Most Americans are Christians. But few know that the acts of our American government are leading to the persecution of Christians in numerous countries.
According to the Vatican’s official news service – Fides – and many other Christian news sources, the Syrian opposition is targeting Christians. Priests and bishops on the ground in Syria confirm these reports.
As a Syrian priest writes in the Guardian:
“Despite what you might read in much of the western media, Syria is an enlightened, secular society with a deeply spiritual core and the common belief is that Syria is for everybody. A fundamentalist state would destroy the traditions of co-existence and religious harmony that have existed here since the fall of the Ottoman Empire nearly 100 years ago. Syrian independence was won with the blood of all Syrians – Muslim, Christian, Druze, Alawite and Kurdish.”
As BBC notes: “Syria has for much of the century had a sizeable Christian minority, making up at least 10% of the population.”
In recent years Syria has been considered one of the easier Middle Eastern countries for Christians to live in. Power is concentrated in the hands of the Alawite minority – a Shia sect considered heretical by many Muslims – which has clamped down hard on extreme forms of Islam.
Indeed, PBS reports that Syrian Christians are accepting arms from the government to protect themselves against Islamic terrorists.
Similarly, for all his faults, Saddam was a secular ruler who tolerated Christians … but Christians have been persecuted by the post-Saddam regime.
As the Syrian priest notes:
In Iraq, after the fall of Saddam Hussein, western allies admitted that they had no postwar plan and many have paid the price for this – especially the Iraqi minorities; since Saddam fell, hundreds of thousands of Christians as well as Muslims have fled Iraq in the face of sectarian violence and terrorism. Now, people are calling for a regime change in Syria without a clear plan for what should happen next. Should the minorities pay the same price in Syria?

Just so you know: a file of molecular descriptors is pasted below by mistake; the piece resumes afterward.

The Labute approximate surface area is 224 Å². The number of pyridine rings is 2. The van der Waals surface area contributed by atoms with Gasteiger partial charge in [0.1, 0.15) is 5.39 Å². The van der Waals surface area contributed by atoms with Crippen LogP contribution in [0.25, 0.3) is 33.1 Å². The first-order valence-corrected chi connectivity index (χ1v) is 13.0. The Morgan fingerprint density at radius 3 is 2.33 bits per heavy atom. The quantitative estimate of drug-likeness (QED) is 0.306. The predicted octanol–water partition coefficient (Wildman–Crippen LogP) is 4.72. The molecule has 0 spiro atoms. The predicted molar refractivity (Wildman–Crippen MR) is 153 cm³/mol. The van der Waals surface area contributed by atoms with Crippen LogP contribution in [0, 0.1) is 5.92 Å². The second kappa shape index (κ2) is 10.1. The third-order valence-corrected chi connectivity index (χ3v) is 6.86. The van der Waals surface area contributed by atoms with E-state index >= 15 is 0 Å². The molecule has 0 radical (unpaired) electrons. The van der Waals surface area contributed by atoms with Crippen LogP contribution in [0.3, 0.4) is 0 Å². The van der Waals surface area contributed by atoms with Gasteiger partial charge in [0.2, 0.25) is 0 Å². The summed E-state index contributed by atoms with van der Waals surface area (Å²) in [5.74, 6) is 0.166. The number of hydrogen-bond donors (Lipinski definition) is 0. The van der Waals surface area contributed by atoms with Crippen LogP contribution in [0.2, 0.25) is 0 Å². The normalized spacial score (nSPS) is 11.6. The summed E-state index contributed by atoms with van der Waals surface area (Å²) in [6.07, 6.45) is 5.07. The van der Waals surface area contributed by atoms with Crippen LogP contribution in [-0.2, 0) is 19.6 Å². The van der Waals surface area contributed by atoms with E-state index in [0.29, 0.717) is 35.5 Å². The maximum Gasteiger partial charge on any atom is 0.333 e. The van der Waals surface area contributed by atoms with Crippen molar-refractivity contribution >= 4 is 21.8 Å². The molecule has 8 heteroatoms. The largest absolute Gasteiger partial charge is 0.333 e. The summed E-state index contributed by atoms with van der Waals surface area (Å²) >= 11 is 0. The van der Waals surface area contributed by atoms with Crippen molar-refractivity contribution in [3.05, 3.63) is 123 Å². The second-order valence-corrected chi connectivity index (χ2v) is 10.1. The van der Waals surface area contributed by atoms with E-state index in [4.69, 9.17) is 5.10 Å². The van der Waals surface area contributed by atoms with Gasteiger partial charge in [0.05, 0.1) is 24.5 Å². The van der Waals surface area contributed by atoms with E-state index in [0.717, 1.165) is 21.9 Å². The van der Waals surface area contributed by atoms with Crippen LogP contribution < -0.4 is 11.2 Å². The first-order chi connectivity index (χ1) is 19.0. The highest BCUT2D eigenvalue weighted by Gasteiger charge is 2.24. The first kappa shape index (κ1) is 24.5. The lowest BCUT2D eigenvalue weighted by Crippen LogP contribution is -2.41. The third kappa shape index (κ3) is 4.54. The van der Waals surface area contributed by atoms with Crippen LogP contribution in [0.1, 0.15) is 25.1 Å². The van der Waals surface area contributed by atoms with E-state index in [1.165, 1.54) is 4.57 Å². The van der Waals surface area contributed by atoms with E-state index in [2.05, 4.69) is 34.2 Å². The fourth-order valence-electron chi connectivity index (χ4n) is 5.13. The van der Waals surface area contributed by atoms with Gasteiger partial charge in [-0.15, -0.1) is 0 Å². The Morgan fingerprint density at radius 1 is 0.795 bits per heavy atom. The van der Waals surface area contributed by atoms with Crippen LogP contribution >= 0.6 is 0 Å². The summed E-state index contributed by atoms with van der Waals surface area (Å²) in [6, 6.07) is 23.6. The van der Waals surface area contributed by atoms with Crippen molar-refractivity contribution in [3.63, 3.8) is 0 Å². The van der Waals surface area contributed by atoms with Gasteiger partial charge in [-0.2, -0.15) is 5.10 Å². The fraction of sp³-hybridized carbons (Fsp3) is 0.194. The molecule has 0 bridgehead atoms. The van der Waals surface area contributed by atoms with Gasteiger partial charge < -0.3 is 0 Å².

BBC points out:
A rise in attacks on Christians after the US-led invasion in 2003 led to up to half the Christian population leaving, although there are no official statistics.
The Guardian reports:
In 2003 … the number of Chaldeans, the Christian Iraqis, was between 800,000 and 1.4 million. In 2009-2010, it was estimated are between 400,000 and 500,000, and rapidly decreasing. Cairo’s violent repression shows a similar process is under way in Egypt as well, where they still represent roughly 10% of the population.
Similarly, Christians were protected – or at least tolerated – by Libya’s secular leader Gaddaffi. A Roman Catholic priest told Christian News Service:
Under Gaddafi, we’ve been protected.
And Christianity is an officially-recognized and protected religion in Iran. BBC points out:
Iran’s traditional Christian populations are recognised in the constitution, guaranteed freedom to worship and allocated seats in the parliament ….
But the U.S. government is supporting – with money, arms, and logistical support– Al Qaeda and other Islamic terrorist groups in a number of nations.